Review: Unexpected ferociousness in Laura Krifka’s figurative works at CB1 Gallery
Laura Krifka’s dramatic figurative works at CB1 Gallery hark back to neoclassical painting, both in style and subject matter, but with a decidedly postmodern angle.
Her strange, darkly mysterious paintings place men and women in various states of undress among surreal natural environments and suggestions of violence and debauchery. Fruit and sharp objects (knives, arrows, needles) figure prominently, and all the metaphors are sexual, perhaps too obviously so.
Still, there is something wry about Krifka’s work, an attitude that refuses to take itself too seriously. There is an unexpected ferociousness to the skillfully painted scenes, but there’s also a deadpan quality that belies the lofty references to mythology and art history. It’s the way a woman perched on a limb snarls like a vampire at the viewer, or the subtle smirk on a male archer’s face as he pulls an arrow from his quiver.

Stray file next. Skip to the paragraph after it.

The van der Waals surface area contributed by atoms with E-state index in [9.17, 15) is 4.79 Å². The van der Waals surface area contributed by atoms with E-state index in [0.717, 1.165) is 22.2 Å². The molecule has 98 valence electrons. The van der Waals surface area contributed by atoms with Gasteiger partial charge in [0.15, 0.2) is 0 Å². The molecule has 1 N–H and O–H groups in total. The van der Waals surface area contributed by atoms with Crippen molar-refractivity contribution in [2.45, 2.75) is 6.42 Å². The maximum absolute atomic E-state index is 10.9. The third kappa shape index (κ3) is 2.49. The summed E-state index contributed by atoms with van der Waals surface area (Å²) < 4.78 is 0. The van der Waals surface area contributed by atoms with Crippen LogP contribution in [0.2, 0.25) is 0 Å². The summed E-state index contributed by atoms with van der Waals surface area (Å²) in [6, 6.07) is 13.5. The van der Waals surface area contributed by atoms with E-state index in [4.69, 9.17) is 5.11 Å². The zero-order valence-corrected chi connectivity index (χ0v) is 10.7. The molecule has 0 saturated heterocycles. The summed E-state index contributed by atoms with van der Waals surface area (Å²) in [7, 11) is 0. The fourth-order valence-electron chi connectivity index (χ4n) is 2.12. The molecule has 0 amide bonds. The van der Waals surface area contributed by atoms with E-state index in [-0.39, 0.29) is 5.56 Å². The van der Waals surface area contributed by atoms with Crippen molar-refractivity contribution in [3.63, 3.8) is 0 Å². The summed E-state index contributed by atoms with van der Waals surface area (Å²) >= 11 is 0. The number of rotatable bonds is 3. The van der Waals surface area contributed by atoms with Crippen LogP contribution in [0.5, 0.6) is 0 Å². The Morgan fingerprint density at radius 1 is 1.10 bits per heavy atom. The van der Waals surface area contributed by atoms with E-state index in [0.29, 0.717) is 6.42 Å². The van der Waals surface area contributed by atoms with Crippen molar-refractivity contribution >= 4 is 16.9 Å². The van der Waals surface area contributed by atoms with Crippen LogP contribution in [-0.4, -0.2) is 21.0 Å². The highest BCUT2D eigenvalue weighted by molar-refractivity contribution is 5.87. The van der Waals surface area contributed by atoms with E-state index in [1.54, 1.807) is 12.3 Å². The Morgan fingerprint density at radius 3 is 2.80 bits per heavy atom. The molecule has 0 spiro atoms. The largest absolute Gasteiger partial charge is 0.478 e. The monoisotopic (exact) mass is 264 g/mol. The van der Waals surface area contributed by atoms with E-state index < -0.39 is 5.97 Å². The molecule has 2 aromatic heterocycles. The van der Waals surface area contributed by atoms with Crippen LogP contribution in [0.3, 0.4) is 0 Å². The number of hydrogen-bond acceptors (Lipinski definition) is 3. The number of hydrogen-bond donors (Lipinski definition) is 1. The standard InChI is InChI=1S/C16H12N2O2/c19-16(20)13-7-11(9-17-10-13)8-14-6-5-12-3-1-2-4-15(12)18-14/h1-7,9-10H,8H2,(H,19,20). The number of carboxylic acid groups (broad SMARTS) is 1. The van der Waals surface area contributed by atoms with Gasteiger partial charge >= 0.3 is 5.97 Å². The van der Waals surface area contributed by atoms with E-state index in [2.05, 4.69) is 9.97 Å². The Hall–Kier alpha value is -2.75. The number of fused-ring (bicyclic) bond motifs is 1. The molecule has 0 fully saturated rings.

Not all of Krifka’s paintings or odd, lumpy little sculptures convey this creepy irreverence, but it comes across most clearly in a stop-motion animated video that follows the adventures of a pioneer family.
As they navigate a landscape laden with flowers, fruit and sudden acts of violence, we grasp the conjoined beauty and terror of nature, and we might chuckle a little, uncomfortably.
CB1 Gallery, 1923 S. Santa Fe Ave., (213) 806-7889, through Feb. 28. Closed Sunday through Tuesday. www.cb1gallery.com
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